Wheels and windmills


On Day 4 of #blogjune we go bike riding among the windmills

Readers of this little blog (hello!) will recall from yesterday’s installment that we were cycling towards the Erasmusbrug waterbus wharf in Rotterdam. Not only did we score a day’s bike hire with our stay on the SS Rotterdam, but we also had a day pass for the waterbus, so the plan was to take our bikes out to see the windmills of Kinderdijk – a UNESCO World Heritage site


Wayne with our bikes on the waterbus

From May to September there is a waterbus which goes directly to Kinderdijk, but as we were there in April we had to take a waterbus to the riverside town of Alblasserdam and cycle from there to the windmills. You can take bikes for free on the waterbus and, of course, there’s a handy bike parking rack at the stern of all the boats.

We seemed to be the only people on the entire boat as it headed east up river and after we got off at Alblasserdam we watched it sail away empty while we tried to figure out which way to ride.

In the end we followed the windmill signs that were dotted along the riverside road heading north. There isn’t too much traffic, but we found a much nicer cycle path running alongside the dikes coming back.


We had seen a small windmill or two on the train ride from Schipol to Rotterdam, but nothing prepares you for the sight of Kinderdijk.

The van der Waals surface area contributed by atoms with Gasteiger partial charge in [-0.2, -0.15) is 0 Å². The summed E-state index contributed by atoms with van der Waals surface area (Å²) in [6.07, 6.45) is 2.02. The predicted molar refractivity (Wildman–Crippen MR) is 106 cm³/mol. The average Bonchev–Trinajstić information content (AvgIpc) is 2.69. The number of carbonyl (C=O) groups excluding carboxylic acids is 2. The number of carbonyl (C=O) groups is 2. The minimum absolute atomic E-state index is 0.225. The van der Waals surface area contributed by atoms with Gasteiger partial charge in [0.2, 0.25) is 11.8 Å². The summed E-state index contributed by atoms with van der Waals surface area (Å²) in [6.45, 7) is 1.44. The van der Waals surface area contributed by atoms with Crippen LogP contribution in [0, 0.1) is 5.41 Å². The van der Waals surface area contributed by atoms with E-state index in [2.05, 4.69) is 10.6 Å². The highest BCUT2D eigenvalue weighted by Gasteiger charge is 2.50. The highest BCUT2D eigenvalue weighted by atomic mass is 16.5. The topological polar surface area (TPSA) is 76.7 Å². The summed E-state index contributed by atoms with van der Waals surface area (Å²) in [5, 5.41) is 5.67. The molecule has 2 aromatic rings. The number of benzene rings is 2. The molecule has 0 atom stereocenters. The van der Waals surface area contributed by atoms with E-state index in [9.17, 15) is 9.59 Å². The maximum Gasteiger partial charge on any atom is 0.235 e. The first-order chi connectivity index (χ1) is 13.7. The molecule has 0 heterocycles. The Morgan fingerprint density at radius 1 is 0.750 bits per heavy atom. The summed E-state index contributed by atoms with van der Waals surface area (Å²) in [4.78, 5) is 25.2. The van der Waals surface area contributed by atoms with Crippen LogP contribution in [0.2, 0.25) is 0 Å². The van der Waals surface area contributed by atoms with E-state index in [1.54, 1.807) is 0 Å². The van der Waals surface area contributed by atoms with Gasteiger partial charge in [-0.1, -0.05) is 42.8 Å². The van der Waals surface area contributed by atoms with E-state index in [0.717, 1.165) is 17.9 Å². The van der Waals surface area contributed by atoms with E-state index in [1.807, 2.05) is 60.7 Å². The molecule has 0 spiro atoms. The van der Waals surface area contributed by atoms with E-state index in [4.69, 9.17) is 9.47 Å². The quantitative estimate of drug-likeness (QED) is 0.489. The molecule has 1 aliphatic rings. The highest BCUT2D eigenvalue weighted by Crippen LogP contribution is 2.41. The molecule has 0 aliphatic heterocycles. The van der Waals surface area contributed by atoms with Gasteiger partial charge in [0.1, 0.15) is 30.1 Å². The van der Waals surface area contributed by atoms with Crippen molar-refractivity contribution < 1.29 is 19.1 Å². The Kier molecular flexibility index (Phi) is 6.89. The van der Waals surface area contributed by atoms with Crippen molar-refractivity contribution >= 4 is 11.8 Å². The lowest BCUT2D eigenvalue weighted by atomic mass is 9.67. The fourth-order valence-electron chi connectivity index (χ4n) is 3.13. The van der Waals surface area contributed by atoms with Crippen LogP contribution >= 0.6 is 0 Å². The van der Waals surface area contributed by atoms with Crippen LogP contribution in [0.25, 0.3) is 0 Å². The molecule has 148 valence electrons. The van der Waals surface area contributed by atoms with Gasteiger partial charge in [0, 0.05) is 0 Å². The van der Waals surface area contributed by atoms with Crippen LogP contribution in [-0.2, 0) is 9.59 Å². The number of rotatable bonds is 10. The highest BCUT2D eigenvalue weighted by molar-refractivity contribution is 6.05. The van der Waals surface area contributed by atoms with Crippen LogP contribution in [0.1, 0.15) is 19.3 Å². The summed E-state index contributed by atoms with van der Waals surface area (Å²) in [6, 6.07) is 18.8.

There are 19 windmills here dating back to the 18th century. Some have people living in them, and one is set up as a museum, but it’s a wonderful experience just to wander amongst them.


With soft cloudy skies, and dikes and fields stretching to the horizon it really does look like an old Dutch painting – except with shops selling ice creams and clogs.


There are maps at the waterbus wharf and also at Kinderdijk showing bike routes in the area. Our ride back on the cycle path alongside the dikes was much more scenic than the riverside road – the path ends up in the centre of town where we got lost but some friendly local folks gave us directions back to the waterbus wharf.


View from the bike path heading back towards Alblasserdam

If you visit between May and September you can take the direct 202 water bus to Kinderdijk, but out of season your choices are to take the number 20 to Ridderkerk and change to the little triangle ferry, or if you have a bike do as we did and take the number 20 to Alblasserdam and ride north.



3 responses to “Wheels and windmills

  1. Makes me think of a couple of gorgeous Rembrandt etchings

  2. You are the only person to tempt me to a holiday invoking exercise! Now you’re back we must catch up and swap visits to each other’s kitchens, Ruth

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